Hungary: Central Bank cuts rates further to rekindle growth
February 26, 2013
At its 26 February monetary policy meeting, the Central Bank cut the base rate by 25 basis points to 5.25% in a move widely expected by the market. The decision marked the seventh consecutive rate cut as authorities continue to fight recession.
The decision reflected the Central Bank's view that weaker domestic demand will have a further disinflationary effect on the economy. The Bank, however, noted that economic growth is likely to resume this year amid an improvement in the external sector, whereas domestic demand will remain weak, as investment deteriorates and high unemployment drags on consumption.
Regarding price developments, the Monetary Council stated that "the short-term outlook for inflation improved significantly as a result of the lower-than-projected price increases around the start of the year and the government measures affecting the prices of items excluded from the core measure".
Meanwhile, on 4 March, former Economy Minister Gyorgy Matolcsy replaced Andras Simor as Governor of the National Bank of Hungary. Matolcsy, the architect behind the unconventional fiscal policies that seized private-sector assets for the state and increased taxes on big businesses, is expected to continue using unorthodox policies to devaluate the forint and rekindle economic growth.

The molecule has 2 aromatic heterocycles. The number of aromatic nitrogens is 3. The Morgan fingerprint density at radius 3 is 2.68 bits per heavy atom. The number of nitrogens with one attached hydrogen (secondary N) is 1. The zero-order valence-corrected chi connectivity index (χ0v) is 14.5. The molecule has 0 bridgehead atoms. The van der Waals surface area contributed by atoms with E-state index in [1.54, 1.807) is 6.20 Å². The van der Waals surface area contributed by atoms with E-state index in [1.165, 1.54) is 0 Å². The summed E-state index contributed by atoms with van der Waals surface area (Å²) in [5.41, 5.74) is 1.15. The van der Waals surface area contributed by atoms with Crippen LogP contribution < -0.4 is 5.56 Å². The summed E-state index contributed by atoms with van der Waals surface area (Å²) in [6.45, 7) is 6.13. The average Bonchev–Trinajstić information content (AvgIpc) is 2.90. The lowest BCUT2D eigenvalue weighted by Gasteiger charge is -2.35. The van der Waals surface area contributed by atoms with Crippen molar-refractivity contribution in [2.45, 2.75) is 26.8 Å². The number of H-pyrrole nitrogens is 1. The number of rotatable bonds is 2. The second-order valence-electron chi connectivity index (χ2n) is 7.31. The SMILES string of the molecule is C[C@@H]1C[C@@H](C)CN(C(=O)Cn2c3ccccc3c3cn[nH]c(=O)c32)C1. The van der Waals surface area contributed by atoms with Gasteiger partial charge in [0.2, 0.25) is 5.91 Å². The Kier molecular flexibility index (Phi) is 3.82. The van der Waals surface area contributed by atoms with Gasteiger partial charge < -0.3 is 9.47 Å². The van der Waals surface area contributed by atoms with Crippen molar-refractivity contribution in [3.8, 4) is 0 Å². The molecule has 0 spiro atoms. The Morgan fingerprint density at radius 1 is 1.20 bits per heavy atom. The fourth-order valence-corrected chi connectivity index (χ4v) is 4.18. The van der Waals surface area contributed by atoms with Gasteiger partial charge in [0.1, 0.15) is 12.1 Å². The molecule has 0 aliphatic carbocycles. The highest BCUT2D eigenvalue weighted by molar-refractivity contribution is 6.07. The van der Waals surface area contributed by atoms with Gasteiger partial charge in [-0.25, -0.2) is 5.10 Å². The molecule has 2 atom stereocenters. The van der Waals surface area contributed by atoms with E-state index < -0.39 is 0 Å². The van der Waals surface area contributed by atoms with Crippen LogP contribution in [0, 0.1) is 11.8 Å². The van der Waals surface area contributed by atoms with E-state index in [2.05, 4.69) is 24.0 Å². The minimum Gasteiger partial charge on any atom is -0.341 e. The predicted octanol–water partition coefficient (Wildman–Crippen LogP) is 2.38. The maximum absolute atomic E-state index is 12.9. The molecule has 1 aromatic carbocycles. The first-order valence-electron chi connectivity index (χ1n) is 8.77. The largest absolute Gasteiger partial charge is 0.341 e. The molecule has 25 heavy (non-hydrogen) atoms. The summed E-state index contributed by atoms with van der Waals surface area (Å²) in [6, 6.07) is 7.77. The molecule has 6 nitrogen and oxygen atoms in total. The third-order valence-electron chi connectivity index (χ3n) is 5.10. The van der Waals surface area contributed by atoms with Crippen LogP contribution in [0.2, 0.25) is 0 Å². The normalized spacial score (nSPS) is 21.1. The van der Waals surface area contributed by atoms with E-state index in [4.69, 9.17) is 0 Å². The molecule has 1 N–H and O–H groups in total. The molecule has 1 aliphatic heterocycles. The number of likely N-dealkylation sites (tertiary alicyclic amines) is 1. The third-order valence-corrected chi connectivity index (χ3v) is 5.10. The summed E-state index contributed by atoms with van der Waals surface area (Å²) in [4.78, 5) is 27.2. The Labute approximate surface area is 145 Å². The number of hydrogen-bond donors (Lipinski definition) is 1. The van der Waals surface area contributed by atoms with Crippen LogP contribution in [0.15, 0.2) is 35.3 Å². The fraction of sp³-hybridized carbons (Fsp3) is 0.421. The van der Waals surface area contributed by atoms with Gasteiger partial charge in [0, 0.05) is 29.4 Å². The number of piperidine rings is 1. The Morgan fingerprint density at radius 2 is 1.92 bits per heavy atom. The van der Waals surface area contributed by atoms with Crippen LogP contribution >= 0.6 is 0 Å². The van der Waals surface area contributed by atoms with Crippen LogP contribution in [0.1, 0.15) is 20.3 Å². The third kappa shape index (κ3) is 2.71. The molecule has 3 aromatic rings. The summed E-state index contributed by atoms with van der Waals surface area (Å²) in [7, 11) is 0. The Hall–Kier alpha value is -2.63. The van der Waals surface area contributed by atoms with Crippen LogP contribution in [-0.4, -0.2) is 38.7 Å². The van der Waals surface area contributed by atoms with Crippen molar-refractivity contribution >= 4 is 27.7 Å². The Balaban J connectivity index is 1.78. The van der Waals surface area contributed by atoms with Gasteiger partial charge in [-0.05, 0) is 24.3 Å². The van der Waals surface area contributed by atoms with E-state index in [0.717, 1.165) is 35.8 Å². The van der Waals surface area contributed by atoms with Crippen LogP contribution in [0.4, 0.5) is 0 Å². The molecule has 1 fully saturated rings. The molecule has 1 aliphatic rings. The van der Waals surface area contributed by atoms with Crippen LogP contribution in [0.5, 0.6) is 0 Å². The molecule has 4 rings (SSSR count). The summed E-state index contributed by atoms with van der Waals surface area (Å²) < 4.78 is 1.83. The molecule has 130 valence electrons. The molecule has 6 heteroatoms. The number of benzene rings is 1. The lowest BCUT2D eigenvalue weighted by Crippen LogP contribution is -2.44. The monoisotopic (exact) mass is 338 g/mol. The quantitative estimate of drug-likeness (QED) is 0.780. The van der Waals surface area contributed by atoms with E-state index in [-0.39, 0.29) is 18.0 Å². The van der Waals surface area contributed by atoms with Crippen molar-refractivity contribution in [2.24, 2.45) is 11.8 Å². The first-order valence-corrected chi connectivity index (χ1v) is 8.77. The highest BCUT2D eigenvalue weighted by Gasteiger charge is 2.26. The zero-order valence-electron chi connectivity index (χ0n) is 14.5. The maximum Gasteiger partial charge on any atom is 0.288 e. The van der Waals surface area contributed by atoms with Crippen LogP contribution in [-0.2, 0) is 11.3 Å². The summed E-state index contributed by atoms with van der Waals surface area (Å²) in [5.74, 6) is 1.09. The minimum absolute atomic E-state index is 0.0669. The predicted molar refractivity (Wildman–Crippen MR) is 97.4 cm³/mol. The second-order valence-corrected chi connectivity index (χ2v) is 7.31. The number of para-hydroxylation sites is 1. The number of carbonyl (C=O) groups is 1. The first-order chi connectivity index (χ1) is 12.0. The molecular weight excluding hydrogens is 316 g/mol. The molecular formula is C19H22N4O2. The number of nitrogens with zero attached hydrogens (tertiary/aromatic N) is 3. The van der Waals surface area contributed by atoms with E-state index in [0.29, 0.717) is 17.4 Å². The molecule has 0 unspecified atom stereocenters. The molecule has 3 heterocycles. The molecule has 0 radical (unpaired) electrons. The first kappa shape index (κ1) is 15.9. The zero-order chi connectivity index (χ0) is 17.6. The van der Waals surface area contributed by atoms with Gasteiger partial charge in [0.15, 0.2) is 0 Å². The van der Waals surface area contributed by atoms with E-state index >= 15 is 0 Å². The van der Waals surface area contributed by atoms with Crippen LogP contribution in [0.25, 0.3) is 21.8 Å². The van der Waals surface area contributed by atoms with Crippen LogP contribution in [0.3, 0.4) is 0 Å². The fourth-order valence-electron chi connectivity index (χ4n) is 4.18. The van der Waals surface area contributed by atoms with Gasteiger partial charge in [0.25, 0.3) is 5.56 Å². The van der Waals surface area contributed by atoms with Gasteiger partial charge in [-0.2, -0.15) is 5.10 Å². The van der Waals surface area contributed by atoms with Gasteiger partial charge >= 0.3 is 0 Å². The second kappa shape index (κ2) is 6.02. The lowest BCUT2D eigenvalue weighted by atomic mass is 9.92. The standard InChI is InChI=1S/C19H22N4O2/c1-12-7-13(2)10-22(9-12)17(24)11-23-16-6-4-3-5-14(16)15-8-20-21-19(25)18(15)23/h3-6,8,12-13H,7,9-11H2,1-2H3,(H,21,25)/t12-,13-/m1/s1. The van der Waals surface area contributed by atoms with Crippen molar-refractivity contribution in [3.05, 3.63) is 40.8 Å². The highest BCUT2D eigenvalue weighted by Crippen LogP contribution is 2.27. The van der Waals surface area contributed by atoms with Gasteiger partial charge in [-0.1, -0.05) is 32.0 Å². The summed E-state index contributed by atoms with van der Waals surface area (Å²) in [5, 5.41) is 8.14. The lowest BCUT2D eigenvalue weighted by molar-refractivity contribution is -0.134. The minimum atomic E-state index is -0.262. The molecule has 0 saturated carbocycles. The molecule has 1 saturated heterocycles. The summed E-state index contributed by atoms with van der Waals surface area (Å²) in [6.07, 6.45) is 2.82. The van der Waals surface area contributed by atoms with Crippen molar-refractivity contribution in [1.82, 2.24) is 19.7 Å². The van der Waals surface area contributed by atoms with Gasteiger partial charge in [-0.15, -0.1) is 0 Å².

The appointment followed Prime Minister Victor Orban's recommendation and is thus seen by market analysts as a move to further increase the government's influence over the Central Bank. In addition, Orban nominated Adam Balog, deputy state secretary, as the Bank's third deputy governor. Moreover, the parliament, controlled by the ruling Fidesz Party, named Gyula Pleschinger as external member. However, Pleschinger is a likely candidate to replace deputy governor Ferenc Karvalits, whose mandate expires on 27 March. If confirmed, all but one of the nine members of the board will have been appointed either by Orban or by his Fidesz Party, therefore seriously compromising the independence of Hungary's monetary authorities.
FocusEconomics Consensus Forecast panellists anticipate the Central Bank will cut interest rates further this year, resulting in a 4.98% year-end rate. For next year, the panel expects interest rates at 5.21%.